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If the current pandemic has shown us anything, it is our interconnectedness. We might think our professions and addresses and politics insulated us, but COVID-19 has moved ghost-like through all of those barriers, turning our lives upside down and bringing our bull economy to a grinding halt.

Yet right now, amid rolling shelter-in-place orders, work-from-home edicts and repeated hand-washing regimens, the gathering threat the virus presents to those in and employed by our jails and prisons need our attention.

Gov. Laura Kelly recently told The Topeka Capital-Journal that she is identifying inmates for early release, a bold and laudable step. We urge this undertaking to begin immediately and to include for consideration those with underlying conditions and any other inmate qualifying under Centers for Disease Control and Prevention guidelines. Making jails and prisons safer makes all of our communities safer.

A recently released report titled, “Fighting Coronavirus with Decarceration: Policies and Polling” from FWD.us, the Justice Collaborative Institute, and R Street said it best: “We are no safer than the least protected among us.” Leaving vulnerable populations exposed will only accelerate COVID-19’s spread.

Kansas’s prisons have operated at or above capacity for months. As the report makes clear, crowds and confined spaces are especially conducive to transmission. Public health experts agree that jails and prisons pose special risks. Those risks extend beyond the incarcerated, to correctional officers, medical professionals and others working in these facilities.

Moving immediately to relieve overcrowding in our corrections systems benefits us all. Here are the steps we can take:

• Incarcerated people meeting the CDC’s most at-risk criteria for the virus — older people, people with underlying health conditions and the immune-compromised — who are also scheduled to be released within 24 months and who are deemed no longer a danger to society, should have their early release considered by the Prison Review Board.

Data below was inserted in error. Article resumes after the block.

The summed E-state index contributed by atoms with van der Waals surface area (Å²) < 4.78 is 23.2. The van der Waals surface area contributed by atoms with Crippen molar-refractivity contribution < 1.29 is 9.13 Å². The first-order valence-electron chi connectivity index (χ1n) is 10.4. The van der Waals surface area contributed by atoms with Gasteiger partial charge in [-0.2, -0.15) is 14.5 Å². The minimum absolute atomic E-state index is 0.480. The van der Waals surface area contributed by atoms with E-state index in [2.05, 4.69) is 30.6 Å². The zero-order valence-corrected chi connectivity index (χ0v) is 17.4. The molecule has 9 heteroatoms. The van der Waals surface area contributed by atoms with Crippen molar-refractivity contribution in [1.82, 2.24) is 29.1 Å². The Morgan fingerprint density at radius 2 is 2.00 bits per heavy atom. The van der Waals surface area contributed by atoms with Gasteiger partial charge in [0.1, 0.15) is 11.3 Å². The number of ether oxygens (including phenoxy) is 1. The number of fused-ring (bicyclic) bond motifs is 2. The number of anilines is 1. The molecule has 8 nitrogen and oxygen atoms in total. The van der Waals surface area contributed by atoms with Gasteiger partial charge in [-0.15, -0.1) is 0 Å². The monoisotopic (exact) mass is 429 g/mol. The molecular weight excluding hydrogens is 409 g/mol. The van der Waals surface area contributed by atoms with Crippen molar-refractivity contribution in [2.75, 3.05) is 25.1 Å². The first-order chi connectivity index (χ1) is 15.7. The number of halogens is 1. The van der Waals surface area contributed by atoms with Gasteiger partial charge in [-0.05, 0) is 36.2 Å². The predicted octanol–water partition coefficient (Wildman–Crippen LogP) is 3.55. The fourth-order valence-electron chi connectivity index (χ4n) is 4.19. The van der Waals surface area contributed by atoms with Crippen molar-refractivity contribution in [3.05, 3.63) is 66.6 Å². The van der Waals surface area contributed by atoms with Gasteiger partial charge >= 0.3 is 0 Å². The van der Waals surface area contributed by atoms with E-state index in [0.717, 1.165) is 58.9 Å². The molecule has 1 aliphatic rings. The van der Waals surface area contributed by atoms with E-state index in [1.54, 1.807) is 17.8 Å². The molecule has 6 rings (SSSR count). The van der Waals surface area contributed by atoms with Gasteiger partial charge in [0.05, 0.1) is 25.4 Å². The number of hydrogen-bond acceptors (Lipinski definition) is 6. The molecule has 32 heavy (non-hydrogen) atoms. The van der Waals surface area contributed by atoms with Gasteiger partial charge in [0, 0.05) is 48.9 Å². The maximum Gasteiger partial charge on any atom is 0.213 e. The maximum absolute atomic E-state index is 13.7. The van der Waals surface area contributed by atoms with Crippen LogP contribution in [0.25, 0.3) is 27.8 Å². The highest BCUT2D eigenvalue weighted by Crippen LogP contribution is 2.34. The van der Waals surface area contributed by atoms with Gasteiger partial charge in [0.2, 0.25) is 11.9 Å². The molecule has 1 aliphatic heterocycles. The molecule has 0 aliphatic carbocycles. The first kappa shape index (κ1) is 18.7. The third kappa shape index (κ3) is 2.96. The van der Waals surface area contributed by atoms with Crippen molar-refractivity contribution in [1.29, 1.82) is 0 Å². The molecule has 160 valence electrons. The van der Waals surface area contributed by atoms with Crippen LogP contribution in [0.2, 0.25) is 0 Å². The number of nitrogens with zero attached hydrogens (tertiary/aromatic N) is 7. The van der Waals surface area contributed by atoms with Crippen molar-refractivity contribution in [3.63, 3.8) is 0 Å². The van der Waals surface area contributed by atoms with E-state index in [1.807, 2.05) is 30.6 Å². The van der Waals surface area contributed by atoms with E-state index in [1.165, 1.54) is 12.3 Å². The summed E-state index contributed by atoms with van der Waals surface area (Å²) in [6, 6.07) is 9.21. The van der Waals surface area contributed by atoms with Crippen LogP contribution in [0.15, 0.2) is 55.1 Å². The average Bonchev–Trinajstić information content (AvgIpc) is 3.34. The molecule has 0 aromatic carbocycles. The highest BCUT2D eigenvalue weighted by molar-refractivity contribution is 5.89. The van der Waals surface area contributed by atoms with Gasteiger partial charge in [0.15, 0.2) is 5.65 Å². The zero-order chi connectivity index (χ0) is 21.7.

• A process of early release should also be considered for those whose sentences are scheduled to end in the next year.

• Reduce intake by issuing citations in lieu of arrest for lower-level offenses and limiting pretrial detention, including by temporarily suspending the use of cash bail.

Per the Fighting Coronavirus report, polling on these issues found “strong, cross-ideological support” for the strategy of dramatically reducing jail and prison populations to slow the virus’ spread.

• Sixty-six percent of likely voters said elected officials should consider measures to reduce overcrowding in prisons and jails as a response to coronavirus.

• Fifty-eight percent of voters support releasing elderly incarcerated people, while 53% support releasing those whom the Center for Disease Control and Prevention classified as vulnerable, including those with asthma, cancer, heart disease, lung disease and diabetes.

• Sixty-three percent support encouraging law enforcement to make use of summons or tickets as alternatives to jail where possible.

This is not a partisan issue. It’s a community one.

We all know the need for collective effort and shared sacrifice to slow COVID-19’s spread. As fears, infections and deaths mounted, we closed schools and businesses, gyms and restaurants. We canceled concerts, conferences and sporting events. We pushed social distancing measures and started wiping down everything in reach.

Despite the risks, we have not moved with similar urgency with regard to jails and prisons and the communities that surround them.

It is time to act — for everyone’s sake.

The Kansans for Smart Justice Coalition (Jobs and Education – Not Incarceration, Kansas Appleseed Center for Law and Justice, Kansas Association of Criminal Defense Lawyers, Kansas Black Leadership Council, Kansas Interfaith Action, Mainstream Coalition, Manhattan Alliance for Peace and Justice, Mennonite Central Committee – Central States, Reaching out From Within, YWCA Northeast Kansas and ACLU of Kansas)